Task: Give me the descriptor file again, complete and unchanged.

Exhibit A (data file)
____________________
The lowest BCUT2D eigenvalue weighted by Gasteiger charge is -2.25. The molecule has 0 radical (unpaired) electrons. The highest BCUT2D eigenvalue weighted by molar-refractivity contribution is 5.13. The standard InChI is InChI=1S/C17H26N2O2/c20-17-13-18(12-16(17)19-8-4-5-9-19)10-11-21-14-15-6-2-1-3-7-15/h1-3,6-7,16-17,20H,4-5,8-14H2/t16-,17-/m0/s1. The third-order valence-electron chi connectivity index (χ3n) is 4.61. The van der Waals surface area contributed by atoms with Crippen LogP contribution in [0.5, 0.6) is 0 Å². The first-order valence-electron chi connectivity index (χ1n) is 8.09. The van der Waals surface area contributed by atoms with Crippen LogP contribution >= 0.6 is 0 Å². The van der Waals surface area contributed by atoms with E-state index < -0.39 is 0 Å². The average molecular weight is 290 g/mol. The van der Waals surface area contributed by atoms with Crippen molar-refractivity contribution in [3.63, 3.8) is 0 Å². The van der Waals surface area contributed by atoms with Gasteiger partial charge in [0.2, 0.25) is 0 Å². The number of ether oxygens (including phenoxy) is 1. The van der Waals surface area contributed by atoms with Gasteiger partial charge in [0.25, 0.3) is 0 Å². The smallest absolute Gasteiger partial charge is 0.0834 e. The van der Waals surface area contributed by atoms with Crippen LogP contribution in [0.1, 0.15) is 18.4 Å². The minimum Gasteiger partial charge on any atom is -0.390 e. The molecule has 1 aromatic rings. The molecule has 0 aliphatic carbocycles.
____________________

The lowest BCUT2D eigenvalue weighted by Gasteiger charge is -2.25. The molecule has 0 radical (unpaired) electrons. The highest BCUT2D eigenvalue weighted by molar-refractivity contribution is 5.13. The standard InChI is InChI=1S/C17H26N2O2/c20-17-13-18(12-16(17)19-8-4-5-9-19)10-11-21-14-15-6-2-1-3-7-15/h1-3,6-7,16-17,20H,4-5,8-14H2/t16-,17-/m0/s1. The third-order valence-electron chi connectivity index (χ3n) is 4.61. The van der Waals surface area contributed by atoms with Crippen LogP contribution in [0.5, 0.6) is 0 Å². The first-order valence-electron chi connectivity index (χ1n) is 8.09. The van der Waals surface area contributed by atoms with Crippen LogP contribution >= 0.6 is 0 Å². The van der Waals surface area contributed by atoms with E-state index < -0.39 is 0 Å². The average molecular weight is 290 g/mol. The van der Waals surface area contributed by atoms with Crippen molar-refractivity contribution in [3.63, 3.8) is 0 Å². The van der Waals surface area contributed by atoms with Gasteiger partial charge in [0.2, 0.25) is 0 Å². The number of ether oxygens (including phenoxy) is 1. The van der Waals surface area contributed by atoms with Gasteiger partial charge in [0.25, 0.3) is 0 Å². The smallest absolute Gasteiger partial charge is 0.0834 e. The van der Waals surface area contributed by atoms with Crippen LogP contribution in [0.1, 0.15) is 18.4 Å². The minimum Gasteiger partial charge on any atom is -0.390 e. The molecule has 1 aromatic rings. The molecule has 0 aliphatic carbocycles.